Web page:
Aloha! Today we will be visiting Pololu Valley located on the northernmost valley of 7 on the north part of the Island of Hawaii. The views from the look out point are truly amazing!
Like Waipio Valley to the south, the views are of steep landscaped cliffs covered in green foliage, dropping as much as 2000′ in elevation to a flat valley floor and an impressive Black Sand Beach. Pololu Creek feeds the wetlands and ponds in the valley and runs into the ocean in it’s last stage of streamhood. There are not any roads to the bottom of this Valley and the only way to get there is by a somewhat steep hiking trail.
Most people will go to the end of this highway after visiting Hawi or Kapa’au and park to enjoy the view, maybe stretch out and buy something from the locals that might have a fruit stand open. Then they will turn around and head back. The hardy explorer will give the hike a try! The trail will be slippery so watch your footing! Bring plenty of water and snacks if you want to make this a day trip. There are obviously no services at the bottom, including bathroom facilities. Also, be prepared for alternate weather conditions from rain pours to sun baking down on you and wear closed toe shoes, something other than slippahs!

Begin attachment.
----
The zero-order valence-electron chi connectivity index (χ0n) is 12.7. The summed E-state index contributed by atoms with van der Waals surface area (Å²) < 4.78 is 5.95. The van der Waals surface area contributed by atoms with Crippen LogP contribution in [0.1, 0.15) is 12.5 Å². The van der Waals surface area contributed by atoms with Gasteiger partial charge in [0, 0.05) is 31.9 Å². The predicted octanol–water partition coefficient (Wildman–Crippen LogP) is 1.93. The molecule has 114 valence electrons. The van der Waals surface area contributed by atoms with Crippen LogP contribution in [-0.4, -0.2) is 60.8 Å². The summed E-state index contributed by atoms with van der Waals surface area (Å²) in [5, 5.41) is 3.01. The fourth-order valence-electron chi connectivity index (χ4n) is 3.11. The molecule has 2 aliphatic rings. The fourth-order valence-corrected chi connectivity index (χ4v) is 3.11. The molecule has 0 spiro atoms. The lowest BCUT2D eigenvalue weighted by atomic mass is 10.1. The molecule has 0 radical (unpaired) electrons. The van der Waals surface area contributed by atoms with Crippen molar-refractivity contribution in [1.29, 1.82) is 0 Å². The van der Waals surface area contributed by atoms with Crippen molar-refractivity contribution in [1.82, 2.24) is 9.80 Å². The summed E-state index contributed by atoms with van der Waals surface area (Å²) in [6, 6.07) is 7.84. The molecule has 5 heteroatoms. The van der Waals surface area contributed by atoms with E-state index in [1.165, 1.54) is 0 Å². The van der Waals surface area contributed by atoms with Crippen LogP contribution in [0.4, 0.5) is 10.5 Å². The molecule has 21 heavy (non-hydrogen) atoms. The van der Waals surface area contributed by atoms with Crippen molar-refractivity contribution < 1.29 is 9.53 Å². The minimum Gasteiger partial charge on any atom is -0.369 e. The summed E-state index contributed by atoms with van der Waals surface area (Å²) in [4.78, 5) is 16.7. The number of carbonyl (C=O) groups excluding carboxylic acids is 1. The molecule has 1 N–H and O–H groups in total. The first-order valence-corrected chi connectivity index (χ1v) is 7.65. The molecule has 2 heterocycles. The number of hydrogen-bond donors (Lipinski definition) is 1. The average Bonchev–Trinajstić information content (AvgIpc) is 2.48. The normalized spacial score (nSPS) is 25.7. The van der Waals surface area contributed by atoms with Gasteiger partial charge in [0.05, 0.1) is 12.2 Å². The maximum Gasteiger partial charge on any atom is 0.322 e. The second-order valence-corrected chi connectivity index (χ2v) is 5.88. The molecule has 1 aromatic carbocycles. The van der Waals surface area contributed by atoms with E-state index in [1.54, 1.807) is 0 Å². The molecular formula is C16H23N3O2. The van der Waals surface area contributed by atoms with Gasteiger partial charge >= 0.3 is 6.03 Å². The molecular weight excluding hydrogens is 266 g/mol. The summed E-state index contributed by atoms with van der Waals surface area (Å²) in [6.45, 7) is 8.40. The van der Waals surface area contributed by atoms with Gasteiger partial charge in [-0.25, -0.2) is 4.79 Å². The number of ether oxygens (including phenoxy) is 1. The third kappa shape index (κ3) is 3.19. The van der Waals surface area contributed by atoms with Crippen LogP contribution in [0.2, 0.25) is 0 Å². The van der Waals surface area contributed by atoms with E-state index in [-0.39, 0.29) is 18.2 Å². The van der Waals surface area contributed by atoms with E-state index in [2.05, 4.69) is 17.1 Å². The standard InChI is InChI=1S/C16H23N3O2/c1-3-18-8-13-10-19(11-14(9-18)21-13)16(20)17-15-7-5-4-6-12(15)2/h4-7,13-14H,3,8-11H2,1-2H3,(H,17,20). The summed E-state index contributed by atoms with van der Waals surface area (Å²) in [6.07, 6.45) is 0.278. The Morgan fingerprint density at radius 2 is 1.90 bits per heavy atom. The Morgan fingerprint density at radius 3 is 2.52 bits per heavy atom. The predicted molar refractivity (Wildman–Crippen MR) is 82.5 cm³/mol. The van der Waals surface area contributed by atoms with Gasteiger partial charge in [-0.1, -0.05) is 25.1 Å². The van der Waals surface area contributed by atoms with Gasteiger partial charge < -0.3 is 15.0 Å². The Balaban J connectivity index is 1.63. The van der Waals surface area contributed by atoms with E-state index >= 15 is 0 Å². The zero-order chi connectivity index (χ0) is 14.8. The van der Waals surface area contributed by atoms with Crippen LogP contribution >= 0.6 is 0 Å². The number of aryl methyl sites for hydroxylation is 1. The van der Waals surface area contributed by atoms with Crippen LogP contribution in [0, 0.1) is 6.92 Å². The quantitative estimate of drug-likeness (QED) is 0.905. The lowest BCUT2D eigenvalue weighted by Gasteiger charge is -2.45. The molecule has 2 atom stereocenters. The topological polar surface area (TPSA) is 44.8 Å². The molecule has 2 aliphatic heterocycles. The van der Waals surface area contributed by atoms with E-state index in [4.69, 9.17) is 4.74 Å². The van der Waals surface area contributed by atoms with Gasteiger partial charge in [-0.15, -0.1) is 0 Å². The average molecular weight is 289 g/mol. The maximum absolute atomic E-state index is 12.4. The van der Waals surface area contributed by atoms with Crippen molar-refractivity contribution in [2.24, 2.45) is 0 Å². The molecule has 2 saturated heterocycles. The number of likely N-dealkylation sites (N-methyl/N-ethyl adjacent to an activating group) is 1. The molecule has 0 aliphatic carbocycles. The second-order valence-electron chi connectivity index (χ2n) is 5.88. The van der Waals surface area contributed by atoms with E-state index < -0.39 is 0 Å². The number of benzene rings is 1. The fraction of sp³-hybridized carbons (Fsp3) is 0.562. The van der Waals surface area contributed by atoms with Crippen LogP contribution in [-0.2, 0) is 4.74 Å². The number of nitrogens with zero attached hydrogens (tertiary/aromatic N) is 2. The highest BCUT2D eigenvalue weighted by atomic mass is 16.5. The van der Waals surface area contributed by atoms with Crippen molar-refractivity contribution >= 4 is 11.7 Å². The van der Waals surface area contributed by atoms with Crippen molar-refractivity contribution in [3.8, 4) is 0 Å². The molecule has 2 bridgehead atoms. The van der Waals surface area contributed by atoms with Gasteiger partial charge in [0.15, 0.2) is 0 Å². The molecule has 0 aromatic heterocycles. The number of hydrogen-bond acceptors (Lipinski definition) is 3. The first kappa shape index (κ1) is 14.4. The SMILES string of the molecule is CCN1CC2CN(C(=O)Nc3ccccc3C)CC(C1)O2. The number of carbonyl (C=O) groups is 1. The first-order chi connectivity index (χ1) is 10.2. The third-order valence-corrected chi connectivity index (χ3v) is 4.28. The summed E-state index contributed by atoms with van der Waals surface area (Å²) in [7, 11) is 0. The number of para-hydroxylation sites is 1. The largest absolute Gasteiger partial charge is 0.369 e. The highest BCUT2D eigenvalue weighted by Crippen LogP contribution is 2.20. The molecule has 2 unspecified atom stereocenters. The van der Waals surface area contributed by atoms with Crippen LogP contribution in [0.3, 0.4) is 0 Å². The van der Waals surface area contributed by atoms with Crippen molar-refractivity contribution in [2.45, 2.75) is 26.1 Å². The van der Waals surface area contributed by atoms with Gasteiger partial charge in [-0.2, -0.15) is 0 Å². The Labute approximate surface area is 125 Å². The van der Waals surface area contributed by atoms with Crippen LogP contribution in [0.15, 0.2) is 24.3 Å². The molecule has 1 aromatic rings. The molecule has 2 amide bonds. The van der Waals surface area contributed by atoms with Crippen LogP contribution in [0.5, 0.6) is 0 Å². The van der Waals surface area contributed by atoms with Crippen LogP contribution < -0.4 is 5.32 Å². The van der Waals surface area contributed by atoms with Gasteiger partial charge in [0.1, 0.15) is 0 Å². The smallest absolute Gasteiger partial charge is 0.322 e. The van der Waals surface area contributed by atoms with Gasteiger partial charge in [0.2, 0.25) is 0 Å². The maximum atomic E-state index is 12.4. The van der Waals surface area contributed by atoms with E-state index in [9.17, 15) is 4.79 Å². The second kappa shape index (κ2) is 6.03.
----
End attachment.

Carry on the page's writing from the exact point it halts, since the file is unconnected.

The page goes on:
As you begin your hike, you will see where horse’s shoes have made their marks sliding on smooth washed out rock outcroppings throughout the length of the trail. You will be surprisingly rewarded with your journey once you get to the bottom, it is about a third of a mile long but seems like a mile! The Pololu valley levels out into a natural grove of tall trees in a good sized forest. There are rope swings hanging from the larger limbs. You will appreciate the cool breeze and shade after the decent if it’s a warm day or the cover if it’s raining!
The Black Sand beach looks inviting for surfing and swimming but should only be attempted by highly experienced swimmers. The northern part of the Island’s waterways can be very treacherous with currents that are amazingly strong between the Big Island and Maui.
Historically this Valley was a major producer of Taro. In fact there is a specific Taro named after this Valley. When you descend into the valley you will see why it was so ideal for Taro. The valley floor is exceptionally level and there is plenty of water. This hike is definitely not too difficult, going down seems harder than going up. We recommend taking this hike if you have the time, you won’t be disappointed! After you take a trip, let us know how it went by commenting below! We love to get feedback from our readers! We will continue to explore other areas of the island and keep you posted if you liked our site on Facebook or follow our Twitter account. We have lots of exploring to do here on the Big Island!
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